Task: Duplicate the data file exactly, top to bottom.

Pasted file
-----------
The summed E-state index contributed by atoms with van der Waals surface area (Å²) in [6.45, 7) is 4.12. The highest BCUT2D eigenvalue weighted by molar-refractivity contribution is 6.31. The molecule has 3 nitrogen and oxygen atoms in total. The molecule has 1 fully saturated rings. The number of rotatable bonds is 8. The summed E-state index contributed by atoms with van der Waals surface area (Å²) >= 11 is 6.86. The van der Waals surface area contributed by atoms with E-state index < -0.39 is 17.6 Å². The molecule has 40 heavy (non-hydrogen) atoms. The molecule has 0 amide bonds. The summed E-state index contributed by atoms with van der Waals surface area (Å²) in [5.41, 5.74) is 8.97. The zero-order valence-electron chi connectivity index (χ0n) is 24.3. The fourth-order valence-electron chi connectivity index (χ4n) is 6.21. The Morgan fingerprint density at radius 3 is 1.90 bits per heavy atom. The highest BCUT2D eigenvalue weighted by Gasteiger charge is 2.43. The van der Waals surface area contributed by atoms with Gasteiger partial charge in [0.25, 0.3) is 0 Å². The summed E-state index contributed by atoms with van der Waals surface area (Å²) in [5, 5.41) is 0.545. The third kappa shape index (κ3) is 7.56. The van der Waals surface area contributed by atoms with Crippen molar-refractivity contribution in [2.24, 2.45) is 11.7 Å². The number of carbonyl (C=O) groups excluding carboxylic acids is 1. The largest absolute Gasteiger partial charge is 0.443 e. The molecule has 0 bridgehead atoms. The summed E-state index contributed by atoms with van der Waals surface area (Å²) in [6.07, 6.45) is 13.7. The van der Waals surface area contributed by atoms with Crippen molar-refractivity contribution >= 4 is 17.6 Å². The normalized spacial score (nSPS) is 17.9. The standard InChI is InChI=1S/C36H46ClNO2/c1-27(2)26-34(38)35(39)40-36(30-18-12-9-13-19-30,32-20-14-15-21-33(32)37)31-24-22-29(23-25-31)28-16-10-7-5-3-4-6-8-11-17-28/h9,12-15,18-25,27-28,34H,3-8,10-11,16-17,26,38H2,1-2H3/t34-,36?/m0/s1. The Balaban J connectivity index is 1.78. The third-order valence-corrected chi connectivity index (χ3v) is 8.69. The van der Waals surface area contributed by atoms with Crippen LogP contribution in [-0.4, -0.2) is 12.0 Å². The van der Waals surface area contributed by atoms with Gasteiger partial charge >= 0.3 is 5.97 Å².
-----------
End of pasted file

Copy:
The summed E-state index contributed by atoms with van der Waals surface area (Å²) in [6.45, 7) is 4.12. The highest BCUT2D eigenvalue weighted by molar-refractivity contribution is 6.31. The molecule has 3 nitrogen and oxygen atoms in total. The molecule has 1 fully saturated rings. The number of rotatable bonds is 8. The summed E-state index contributed by atoms with van der Waals surface area (Å²) >= 11 is 6.86. The van der Waals surface area contributed by atoms with E-state index < -0.39 is 17.6 Å². The molecule has 40 heavy (non-hydrogen) atoms. The molecule has 0 amide bonds. The summed E-state index contributed by atoms with van der Waals surface area (Å²) in [5.41, 5.74) is 8.97. The zero-order valence-electron chi connectivity index (χ0n) is 24.3. The fourth-order valence-electron chi connectivity index (χ4n) is 6.21. The Morgan fingerprint density at radius 3 is 1.90 bits per heavy atom. The highest BCUT2D eigenvalue weighted by Gasteiger charge is 2.43. The van der Waals surface area contributed by atoms with Gasteiger partial charge in [0.25, 0.3) is 0 Å². The summed E-state index contributed by atoms with van der Waals surface area (Å²) in [5, 5.41) is 0.545. The third kappa shape index (κ3) is 7.56. The van der Waals surface area contributed by atoms with Crippen molar-refractivity contribution in [2.24, 2.45) is 11.7 Å². The number of carbonyl (C=O) groups excluding carboxylic acids is 1. The largest absolute Gasteiger partial charge is 0.443 e. The molecule has 0 bridgehead atoms. The summed E-state index contributed by atoms with van der Waals surface area (Å²) in [6.07, 6.45) is 13.7. The van der Waals surface area contributed by atoms with Crippen molar-refractivity contribution >= 4 is 17.6 Å². The normalized spacial score (nSPS) is 17.9. The standard InChI is InChI=1S/C36H46ClNO2/c1-27(2)26-34(38)35(39)40-36(30-18-12-9-13-19-30,32-20-14-15-21-33(32)37)31-24-22-29(23-25-31)28-16-10-7-5-3-4-6-8-11-17-28/h9,12-15,18-25,27-28,34H,3-8,10-11,16-17,26,38H2,1-2H3/t34-,36?/m0/s1. The Balaban J connectivity index is 1.78. The third-order valence-corrected chi connectivity index (χ3v) is 8.69. The van der Waals surface area contributed by atoms with Crippen LogP contribution in [-0.4, -0.2) is 12.0 Å². The van der Waals surface area contributed by atoms with Gasteiger partial charge >= 0.3 is 5.97 Å².